Have you ever tried to take macro photographs and struggled to achieve proper focus? It can be tough because macro lenses have a shallow depth-of-field, meaning only a narrow range of distance can be in focus at any given time, leaving everything else blurry. But there’s a solution called “focus stacking,” which involves taking multiple photos with different areas of the subject in focus and then blending them together using editing software. Luckily, Curious Scientist has created a device that makes focus stacking easier for macro photography.
Traditionally, for focus stacking, you would take several photos, each with a slightly different area of the subject in focus, until you cover the entire subject. Then, using editing software like Photoshop, you would merge the photos to create a macro image where the entire subject is in focus. However, manually achieving consistent focus changes can be tedious and challenging. This is where Curious Scientist’s device comes in, speeding up the process and ensuring perfect focus consistency.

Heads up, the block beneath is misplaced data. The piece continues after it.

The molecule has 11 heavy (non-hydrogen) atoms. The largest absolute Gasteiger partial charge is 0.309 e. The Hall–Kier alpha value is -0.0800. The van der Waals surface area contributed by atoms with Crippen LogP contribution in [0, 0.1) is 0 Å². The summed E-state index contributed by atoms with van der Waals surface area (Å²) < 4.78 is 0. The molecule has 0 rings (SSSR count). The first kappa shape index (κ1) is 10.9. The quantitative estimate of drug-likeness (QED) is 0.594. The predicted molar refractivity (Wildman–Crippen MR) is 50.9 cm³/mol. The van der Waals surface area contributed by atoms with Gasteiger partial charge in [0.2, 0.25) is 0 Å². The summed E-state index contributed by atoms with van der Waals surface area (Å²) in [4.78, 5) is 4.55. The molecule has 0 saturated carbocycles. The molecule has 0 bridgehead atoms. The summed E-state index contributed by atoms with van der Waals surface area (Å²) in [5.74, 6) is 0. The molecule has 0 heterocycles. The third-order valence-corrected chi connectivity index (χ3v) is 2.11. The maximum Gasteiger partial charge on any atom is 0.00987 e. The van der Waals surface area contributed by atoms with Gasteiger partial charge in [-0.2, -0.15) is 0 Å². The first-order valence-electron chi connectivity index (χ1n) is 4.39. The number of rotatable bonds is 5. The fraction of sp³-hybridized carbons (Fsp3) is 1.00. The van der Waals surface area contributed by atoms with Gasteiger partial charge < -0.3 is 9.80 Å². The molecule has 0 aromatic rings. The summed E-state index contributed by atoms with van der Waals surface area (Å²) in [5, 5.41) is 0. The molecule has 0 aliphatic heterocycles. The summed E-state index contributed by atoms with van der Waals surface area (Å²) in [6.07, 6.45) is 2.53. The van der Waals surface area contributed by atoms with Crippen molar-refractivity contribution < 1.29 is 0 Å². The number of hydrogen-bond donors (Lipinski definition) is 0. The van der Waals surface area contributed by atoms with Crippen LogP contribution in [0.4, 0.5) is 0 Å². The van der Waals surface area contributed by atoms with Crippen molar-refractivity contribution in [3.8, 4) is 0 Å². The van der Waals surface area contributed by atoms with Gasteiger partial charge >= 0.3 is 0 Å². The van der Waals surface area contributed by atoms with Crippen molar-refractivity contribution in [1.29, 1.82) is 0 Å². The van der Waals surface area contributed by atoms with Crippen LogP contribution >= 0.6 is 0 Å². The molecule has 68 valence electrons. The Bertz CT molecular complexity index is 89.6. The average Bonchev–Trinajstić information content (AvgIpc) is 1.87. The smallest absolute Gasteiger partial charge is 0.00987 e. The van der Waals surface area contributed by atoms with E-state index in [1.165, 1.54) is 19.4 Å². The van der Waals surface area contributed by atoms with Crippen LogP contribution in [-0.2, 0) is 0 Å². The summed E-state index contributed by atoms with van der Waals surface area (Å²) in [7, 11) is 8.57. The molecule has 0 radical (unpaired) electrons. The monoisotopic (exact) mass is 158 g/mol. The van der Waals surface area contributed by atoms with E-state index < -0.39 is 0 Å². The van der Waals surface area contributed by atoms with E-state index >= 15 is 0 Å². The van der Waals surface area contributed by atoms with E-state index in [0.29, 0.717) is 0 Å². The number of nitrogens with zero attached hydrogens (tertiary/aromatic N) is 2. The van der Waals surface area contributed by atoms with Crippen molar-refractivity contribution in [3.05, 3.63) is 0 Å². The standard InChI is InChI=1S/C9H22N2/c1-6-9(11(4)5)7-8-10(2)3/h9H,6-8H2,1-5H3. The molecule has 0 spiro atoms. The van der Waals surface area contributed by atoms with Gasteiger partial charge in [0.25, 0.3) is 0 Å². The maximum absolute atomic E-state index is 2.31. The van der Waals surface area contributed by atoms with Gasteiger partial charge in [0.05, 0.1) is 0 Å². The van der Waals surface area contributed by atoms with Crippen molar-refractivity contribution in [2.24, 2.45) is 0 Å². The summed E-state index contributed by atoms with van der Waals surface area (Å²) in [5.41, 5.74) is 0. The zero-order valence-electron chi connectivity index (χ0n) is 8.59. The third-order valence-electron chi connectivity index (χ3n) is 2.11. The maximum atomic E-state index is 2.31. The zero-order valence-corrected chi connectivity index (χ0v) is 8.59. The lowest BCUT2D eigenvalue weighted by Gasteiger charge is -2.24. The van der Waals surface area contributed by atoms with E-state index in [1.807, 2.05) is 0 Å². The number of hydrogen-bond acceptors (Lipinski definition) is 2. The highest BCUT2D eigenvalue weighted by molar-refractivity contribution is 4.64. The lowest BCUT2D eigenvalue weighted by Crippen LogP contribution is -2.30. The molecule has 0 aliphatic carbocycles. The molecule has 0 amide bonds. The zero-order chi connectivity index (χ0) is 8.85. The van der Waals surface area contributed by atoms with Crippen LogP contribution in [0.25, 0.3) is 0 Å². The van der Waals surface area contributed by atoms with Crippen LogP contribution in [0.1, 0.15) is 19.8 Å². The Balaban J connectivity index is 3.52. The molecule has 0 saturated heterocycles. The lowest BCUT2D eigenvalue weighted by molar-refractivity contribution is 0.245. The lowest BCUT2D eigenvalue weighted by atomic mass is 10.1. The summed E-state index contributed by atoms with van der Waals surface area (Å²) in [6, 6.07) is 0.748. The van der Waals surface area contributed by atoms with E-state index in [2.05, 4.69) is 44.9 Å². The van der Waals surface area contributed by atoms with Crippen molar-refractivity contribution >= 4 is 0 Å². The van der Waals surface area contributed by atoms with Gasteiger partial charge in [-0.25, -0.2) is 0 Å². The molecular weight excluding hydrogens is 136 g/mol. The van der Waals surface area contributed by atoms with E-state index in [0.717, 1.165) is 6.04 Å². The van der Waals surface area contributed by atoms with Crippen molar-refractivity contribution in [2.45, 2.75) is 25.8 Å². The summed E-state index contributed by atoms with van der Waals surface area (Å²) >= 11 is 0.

Unlike the traditional method of refocusing the lens between each photo, this device moves the entire camera. By disabling auto-focus and manually focusing the lens to the nearest point of the subject, the camera moves forward by a specific distance after each photo is taken.
The main components used in this project include an Arduino Nano board, a linear actuator with a stepper motor, a stepper motor driver, a 1.8″ LCD panel, and control buttons. The LCD and buttons allow the user to adjust the focus stacking parameters, such as the f-stop and magnification. Once set, the device calculates the distance the camera needs to move between shots. It also works with most cameras by utilizing a standard shutter trigger.